HEREFORDSHIRE Council has scrapped a five per cent increase in council tax after calls from hundreds of residents.
The authority confirmed it has opted against the move which would have triggered a referendum for the increase to be introduced from April.
Instead the council will raise council tax by 1.9 per cent and make changes to the discount scheme which will see working age claimants paying more of their bills.
The announcements come on the back of more than 700 responses to the public consultation on the council’s budget proposals for the 2014/2015 financial year as well as the authority’s medium term financial plan.
The council has declared it has to make savings of £33million in the next three years which has prompted an overhaul of the services it provides.
This year £15.4million worth of savings have been identified but an extra £700,000 would have to be found without raising the council tax by nearly two per cent.
From April 2015 library services will be under threat to help reduce further costs and the council has vowed to continue cutting internal overheads despite already making 300 redundancies in the last two years.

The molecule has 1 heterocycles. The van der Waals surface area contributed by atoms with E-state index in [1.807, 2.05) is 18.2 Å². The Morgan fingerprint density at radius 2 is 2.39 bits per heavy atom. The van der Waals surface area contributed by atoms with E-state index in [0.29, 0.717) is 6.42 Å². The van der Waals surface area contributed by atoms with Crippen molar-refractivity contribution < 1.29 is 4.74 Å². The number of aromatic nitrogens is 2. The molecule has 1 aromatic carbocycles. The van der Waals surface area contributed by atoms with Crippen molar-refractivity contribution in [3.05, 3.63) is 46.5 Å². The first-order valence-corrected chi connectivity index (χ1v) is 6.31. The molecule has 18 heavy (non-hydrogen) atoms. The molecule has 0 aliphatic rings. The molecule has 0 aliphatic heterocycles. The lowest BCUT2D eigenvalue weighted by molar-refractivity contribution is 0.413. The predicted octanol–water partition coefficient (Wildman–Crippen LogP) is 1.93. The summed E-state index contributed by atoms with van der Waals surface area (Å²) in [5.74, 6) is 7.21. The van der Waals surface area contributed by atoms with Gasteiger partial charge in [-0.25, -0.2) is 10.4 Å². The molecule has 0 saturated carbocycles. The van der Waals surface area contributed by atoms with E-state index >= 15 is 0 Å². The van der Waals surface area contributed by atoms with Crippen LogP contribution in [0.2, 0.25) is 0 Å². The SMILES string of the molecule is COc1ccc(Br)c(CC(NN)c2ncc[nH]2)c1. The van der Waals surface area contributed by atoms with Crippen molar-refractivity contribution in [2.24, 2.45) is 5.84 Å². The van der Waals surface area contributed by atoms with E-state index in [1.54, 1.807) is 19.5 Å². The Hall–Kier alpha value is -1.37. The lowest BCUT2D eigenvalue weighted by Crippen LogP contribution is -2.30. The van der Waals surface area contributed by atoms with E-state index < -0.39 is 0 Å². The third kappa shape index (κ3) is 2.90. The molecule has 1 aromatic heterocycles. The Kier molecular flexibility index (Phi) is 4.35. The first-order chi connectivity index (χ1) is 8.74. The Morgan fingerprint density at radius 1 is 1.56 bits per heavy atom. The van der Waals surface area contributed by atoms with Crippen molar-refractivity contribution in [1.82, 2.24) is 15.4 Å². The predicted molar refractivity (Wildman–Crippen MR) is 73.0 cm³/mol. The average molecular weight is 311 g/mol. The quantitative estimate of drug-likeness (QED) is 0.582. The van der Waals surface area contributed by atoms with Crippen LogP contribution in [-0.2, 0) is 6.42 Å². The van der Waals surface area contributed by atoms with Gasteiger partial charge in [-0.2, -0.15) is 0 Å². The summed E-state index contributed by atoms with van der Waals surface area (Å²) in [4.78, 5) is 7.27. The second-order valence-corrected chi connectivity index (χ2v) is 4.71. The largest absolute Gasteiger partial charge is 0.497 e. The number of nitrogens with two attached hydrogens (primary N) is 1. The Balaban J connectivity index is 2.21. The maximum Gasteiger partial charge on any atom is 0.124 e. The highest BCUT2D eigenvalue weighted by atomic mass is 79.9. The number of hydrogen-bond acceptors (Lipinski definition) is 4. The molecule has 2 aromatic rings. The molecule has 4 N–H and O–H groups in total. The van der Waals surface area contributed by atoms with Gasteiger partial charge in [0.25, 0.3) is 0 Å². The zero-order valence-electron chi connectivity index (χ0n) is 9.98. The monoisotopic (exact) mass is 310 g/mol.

A further move which made it mandatory for all staff to take two days unpaid leave over Christmas has already been implemented a saving of almoat £250,000.
Despite the financial challenges, the council has reiterated its commitment to maintaining the county’s roads by setting aside an additional £20million in the proposed budget for further improvements.
Market day services and public health investments are set to be protected while the need for more housing and affordable homes in particular have also been prioritised.
The council will review services for vulnerable residents to ensure taxpayers’ money is spent efficiently on those which have proved to be effective.
Coun Tony Johnson, leader of Herefordshire Council, said: “It is well known we are facing significant reductions in our Government funding and yet it is imperative that we still deliver our priorities of keeping children and young people safe and giving them the best start in life, enabling residents to live safe, healthy and independent lives and investing in projects to improve roads, create jobs and build more homes.
“In order to meet our priorities, we need to continue encouraging individuals, communities and organisations to do more for themselves and their local areas, reducing the costs and level of services provided and ensuring that the services we do provide are well delivered and cost effective.”
The proposals will be discussed by the full council on Friday, February 7.